This interview was originally broadcast September 15, 2017
Why does the Western mainstream incessantly demonize Putin and Russia? Guy Mettan’s Creating Russophobia offers a detailed and convincing answer. Mettan begins by listing the many incidents and issues that have been wildly misreported (with massive anti-Russia spin at best, outright lies at worst) in the West. Having established the existence of such strong prejudice against Russia, he argues that the roots of this unfortunate attitude go back roughly 1,000 years. Like Islamophobia, Russophobia is an age-old Western prejudice with a religious basis: It goes all the way back to the Great Schism between the Eastern and Western Christianity. And like Islamophobia, Russophobia seems to stem from a certain narrow-mindedness, fanaticism, refusal to see the Other’s point of view, and desire for absolute domination that lurks in the dark heart of that imaginary construct we call “the West.”
Today, Mettan argues, the modern histories of French, German, and British Russophobias have converged in, and been subsumed by, an American-dominated Russophobia whose hallmark is a kind of Orwellian “cognitive manipulation” based on linguistic subterfuge. This US-led demonization of Russia via newspeak, Mettan says, uses “readymade language elements” such as those laid out in the notorious “Israel Project 2009. Global Language Dictionary,” a hasbara manual for Zionist propagandists.
Is there any hope for peaceful coexistence with Russia, given the Russophobic forces currently in command? Perhaps…if we make an all-out effort to amplify the voices of sanity. Guy Mattan’s is one of the most important of those voices.
KEVIN BARRETT INTERVIEWS GUY METTAN 9/15/17 (COMPLETE, LIGHTLY EDITED TRANSCRIPT)
Kevin Barrett: Hey, how are you doing?
Guy Mettan: I'm fine, thanks.
Kevin Barrett: All right. Good to have you. Your book Creating Russophobia is really brilliant and extremely timely. It's a little bit mind boggling that somebody who comes out of the center of mainstream Swiss journalism and institutions has managed to tell this much truth about a topic that is so taboo. What got you started on this?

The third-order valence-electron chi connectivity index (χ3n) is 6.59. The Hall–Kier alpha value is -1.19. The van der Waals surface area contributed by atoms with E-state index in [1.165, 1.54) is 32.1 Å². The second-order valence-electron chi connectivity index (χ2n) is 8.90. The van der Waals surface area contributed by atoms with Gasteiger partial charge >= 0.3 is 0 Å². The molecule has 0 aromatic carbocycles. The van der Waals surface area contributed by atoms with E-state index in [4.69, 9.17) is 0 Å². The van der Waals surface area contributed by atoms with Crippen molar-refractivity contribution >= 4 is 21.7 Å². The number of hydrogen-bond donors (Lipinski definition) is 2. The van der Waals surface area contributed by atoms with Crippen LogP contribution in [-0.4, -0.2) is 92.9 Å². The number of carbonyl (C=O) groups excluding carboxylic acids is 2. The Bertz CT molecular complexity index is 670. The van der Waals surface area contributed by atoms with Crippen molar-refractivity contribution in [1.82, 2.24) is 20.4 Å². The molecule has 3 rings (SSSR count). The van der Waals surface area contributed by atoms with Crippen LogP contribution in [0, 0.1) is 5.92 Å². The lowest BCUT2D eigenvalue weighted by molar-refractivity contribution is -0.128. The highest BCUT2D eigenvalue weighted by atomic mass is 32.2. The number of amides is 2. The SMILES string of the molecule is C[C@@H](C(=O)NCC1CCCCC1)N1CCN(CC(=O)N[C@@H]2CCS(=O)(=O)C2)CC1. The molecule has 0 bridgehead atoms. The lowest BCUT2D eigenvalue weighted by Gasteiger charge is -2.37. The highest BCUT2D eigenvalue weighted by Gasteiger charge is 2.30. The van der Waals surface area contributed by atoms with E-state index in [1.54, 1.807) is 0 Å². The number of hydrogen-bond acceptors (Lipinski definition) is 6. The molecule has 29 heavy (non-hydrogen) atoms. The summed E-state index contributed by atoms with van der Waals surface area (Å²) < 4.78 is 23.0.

Guy Mettan: I have followed Russian affairs and the gap between Eastern Europe, Russia and the European Union for a long time, about 20 years, as a journalist. And for 25 years I have had special ties with Russia because I received the Russian nationality from President Yeltsin. My wife and I adopted a young girl, our daughter Oksana. Since she became our daughter we could get the Russian passport. And since then I have had a special focus on Russia. I visit the country, I have many friends, and so on. And I am always surprised by the huge gap between the Russian reality, how Russians live, and what is shown by the Western media, the way the Western media speak about Russia. Because it is very negative...When the second revolution took place in Maidan in Kiev in 2014, I thought "these prejudices are so great, so deep, so important, I have to do something." And so I started to write this book.
Kevin Barrett: That's very interesting. I can relate to your situation because I was probably made more sensitive to Islamophobia due to having married my wife, who is Moroccan and Muslim. And so in a sense, I sort of have a dual nationality with the Muslim Ummah. And so since 9/11, with this pervasive Islamophobia, I think I've noticed it more than other people might have, and I can understand how your connection with Russia would also help you see things from this other perspective that's being systematically neglected. So the Western media are obviously not very enthusiastic about publishing information of the kind that you're offering in this book. And I know your book came out in French originally, and it took a while to come out in English. Did you have a hard time finding a publisher?